While the Supreme Court has defined a legal document as a person, thus entitled to freedom of expression protection granted to the people under the First Amendment to the Constitution, neither it or the constitution specifically states that a woman can take the oath of office for president. Additionally, any effort to amend the constitution should include outlawing the continued enslavement of African people via the 13th Amendment, Section I. This provision permits enslavement of Black people as a method to extract free labor in concentration camps called prisons, which in the 19th century were public facilities, but today are largely private run concentration centers.

Given the precarious position of women in Colonial America, the absence of language granting women the right to serve as President should be corrected. For more reasons than one, it is time to amend the Constitution and make it more inclusive of all hues who make up the mythical “melting pot.”

Harold Michael Harvey is an American novelist and essayist, the author of Paper puzzle and Justice in the Round; and the host of Beyond the Law with Harold Michael Harvey. He can be contacted at haroldmichaelharvey.com.


The Constitution of the United States of America, American Civil Liberties Union edition



A Green Challenge To The Red And Blue

By Michael August 9, 2016 2

 HOUSTON, TEXAS, CASCADE PRESS (CP) Is a Green challenge to the red and blue teams possible in 2016? I am not Green. But last week I spent three days at The Green Party Convention in Houston, Texas.

My presence prompted three people to ask me the following question.

“Harold, why would you travel to Houston to cover The Green Party Convention,” Tracy Larkin, host of the Tan Town Coffee Club on the Tracy Larkin Broadcast Network (tlbnetwork.com) asked right off the bat, during our weekly telephone interview on Presidential Politics. For the past year, I have been offering my perspective of the 2016 presidential race to listeners of the Tan Town Coffee Club Show.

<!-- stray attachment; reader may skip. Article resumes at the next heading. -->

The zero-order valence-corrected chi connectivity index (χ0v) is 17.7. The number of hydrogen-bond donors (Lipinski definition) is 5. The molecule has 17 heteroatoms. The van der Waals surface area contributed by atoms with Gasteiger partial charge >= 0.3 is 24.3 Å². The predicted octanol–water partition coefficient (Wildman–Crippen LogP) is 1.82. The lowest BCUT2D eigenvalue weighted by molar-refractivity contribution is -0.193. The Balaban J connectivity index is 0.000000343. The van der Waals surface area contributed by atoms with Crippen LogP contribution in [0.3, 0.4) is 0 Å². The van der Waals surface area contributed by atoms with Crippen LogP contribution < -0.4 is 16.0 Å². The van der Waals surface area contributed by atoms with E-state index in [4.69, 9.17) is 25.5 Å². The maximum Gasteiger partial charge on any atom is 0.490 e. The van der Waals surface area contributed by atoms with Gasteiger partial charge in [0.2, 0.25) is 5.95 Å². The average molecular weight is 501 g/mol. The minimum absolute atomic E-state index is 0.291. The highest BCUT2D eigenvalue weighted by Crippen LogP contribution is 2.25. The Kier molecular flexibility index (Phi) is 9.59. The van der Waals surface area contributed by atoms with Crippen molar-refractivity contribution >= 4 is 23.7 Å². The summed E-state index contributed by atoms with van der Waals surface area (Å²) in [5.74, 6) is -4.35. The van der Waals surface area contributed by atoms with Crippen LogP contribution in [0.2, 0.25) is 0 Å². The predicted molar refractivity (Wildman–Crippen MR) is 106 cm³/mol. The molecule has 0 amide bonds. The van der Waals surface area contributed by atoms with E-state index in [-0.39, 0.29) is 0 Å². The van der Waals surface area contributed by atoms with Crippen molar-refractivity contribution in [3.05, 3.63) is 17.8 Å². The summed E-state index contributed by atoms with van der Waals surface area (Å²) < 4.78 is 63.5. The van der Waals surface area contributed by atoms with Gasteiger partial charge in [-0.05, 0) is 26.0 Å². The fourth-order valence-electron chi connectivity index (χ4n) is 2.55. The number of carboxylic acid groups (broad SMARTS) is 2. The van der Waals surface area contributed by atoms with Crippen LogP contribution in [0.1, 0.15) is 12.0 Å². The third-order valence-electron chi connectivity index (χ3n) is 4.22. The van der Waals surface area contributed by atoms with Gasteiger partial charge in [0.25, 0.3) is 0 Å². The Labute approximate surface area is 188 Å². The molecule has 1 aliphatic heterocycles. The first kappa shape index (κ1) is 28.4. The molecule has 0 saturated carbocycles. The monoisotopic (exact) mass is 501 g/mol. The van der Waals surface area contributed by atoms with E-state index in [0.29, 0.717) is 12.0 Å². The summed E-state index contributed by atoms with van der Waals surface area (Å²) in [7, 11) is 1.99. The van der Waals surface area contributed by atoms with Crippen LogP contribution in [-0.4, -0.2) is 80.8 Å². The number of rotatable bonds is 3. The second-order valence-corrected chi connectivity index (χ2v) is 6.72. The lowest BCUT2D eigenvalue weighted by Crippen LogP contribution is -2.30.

In the past, I have provided my commentary from the College Baseball Hall of Fame in Lubbock, Texas, from the Golden Isles of Georgia on Saint Simon Island and while lost on a country road in Newtown, Pennsylvania. Last Saturday morning our interview took place via telephone, as usual, while I was in a theater at the Student Center South on the campus of the University of Houston.  I was embedded in the media section of the Green Party’s Nominating Convention.

As fate would have it, the convention took a recess in order to set up a Skype interview with WikiLeaks founder Julian Assange, just in time for me to receive my regular Saturday morning call from Tracy Larkin.

This was not the first time I had been asked that question. The day before, I was walking through the student center enroute to a press conference with Green Party Presidential Candidate Dr. Jill Stein. I was stopped by a sheepherder, Beryl Baker, from Tucson, Arizona. She took one look at the handwritten media pass that had been issued by the media credentialing committee and queried, “What’s with that media badge?”

She has been a member of the party since 2000. She is running for the office of constable  in Tucson. The look on her face doubted that I was a member of the media and had handwritten a media pass in order to spy on her party’s gathering. I assured her that I did not have time to play games and that I did not appreciate her challenge of my credentials, inasmuch, as her party had issued the handwritten press badge. The Green Party Press Pass was a far cry from the press credentials that allowed media access to the 2012 Democratic National Convention. The 2012 DNC was a historic convention. It was the first time a major political party had nominated a Black man as it nominee for two consecutive election cycles.

After we cleared the air, she wanted to know why was I there, because she said, media outlets rarely covered any of their other conventions. As only a sheepherder can do it, she got to the real nitty-gritty, she asked if I was there to write a mean-spirited story about the Greens.

I told her what I would tell Tracy Larkin the next day. I told her that I came to answer two questions in my mind. First, I wanted to understand who are the people who make up the Green Party. Next, I wanted to get a feel and sense of whether the Green Party could take advantage of the growing discontent Americans have for both of the major parties nominees. In short, could the Green Party pull off a miraculous victory.